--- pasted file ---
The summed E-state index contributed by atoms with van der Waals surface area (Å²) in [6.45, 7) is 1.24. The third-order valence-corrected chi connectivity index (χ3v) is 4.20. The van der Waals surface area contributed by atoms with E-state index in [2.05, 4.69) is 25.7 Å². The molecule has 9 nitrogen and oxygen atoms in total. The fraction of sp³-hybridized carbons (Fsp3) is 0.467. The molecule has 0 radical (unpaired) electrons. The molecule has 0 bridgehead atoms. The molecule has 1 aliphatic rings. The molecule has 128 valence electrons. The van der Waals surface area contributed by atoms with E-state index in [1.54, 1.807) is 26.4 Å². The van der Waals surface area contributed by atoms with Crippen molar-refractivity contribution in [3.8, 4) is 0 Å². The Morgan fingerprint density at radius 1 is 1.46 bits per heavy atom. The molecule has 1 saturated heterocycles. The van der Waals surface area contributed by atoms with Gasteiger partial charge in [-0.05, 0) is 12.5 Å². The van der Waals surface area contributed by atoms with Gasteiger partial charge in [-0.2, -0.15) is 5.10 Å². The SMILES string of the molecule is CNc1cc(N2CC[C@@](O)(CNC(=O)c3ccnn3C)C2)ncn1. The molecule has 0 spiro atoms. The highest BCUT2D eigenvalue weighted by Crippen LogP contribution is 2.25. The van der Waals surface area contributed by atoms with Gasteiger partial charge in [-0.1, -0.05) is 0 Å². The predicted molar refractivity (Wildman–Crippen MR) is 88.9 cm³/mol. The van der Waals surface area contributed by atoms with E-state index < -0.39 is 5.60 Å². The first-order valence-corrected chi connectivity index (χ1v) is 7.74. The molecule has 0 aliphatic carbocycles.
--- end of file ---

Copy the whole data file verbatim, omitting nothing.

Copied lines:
The summed E-state index contributed by atoms with van der Waals surface area (Å²) in [6.45, 7) is 1.24. The third-order valence-corrected chi connectivity index (χ3v) is 4.20. The van der Waals surface area contributed by atoms with E-state index in [2.05, 4.69) is 25.7 Å². The molecule has 9 nitrogen and oxygen atoms in total. The fraction of sp³-hybridized carbons (Fsp3) is 0.467. The molecule has 0 radical (unpaired) electrons. The molecule has 0 bridgehead atoms. The molecule has 1 aliphatic rings. The molecule has 128 valence electrons. The van der Waals surface area contributed by atoms with E-state index in [1.54, 1.807) is 26.4 Å². The van der Waals surface area contributed by atoms with Crippen molar-refractivity contribution in [3.8, 4) is 0 Å². The Morgan fingerprint density at radius 1 is 1.46 bits per heavy atom. The molecule has 1 saturated heterocycles. The van der Waals surface area contributed by atoms with Gasteiger partial charge in [-0.05, 0) is 12.5 Å². The van der Waals surface area contributed by atoms with Gasteiger partial charge in [-0.2, -0.15) is 5.10 Å². The SMILES string of the molecule is CNc1cc(N2CC[C@@](O)(CNC(=O)c3ccnn3C)C2)ncn1. The molecule has 0 spiro atoms. The highest BCUT2D eigenvalue weighted by Crippen LogP contribution is 2.25. The van der Waals surface area contributed by atoms with Gasteiger partial charge in [-0.1, -0.05) is 0 Å². The predicted molar refractivity (Wildman–Crippen MR) is 88.9 cm³/mol. The van der Waals surface area contributed by atoms with E-state index < -0.39 is 5.60 Å². The first-order valence-corrected chi connectivity index (χ1v) is 7.74. The molecule has 0 aliphatic carbocycles.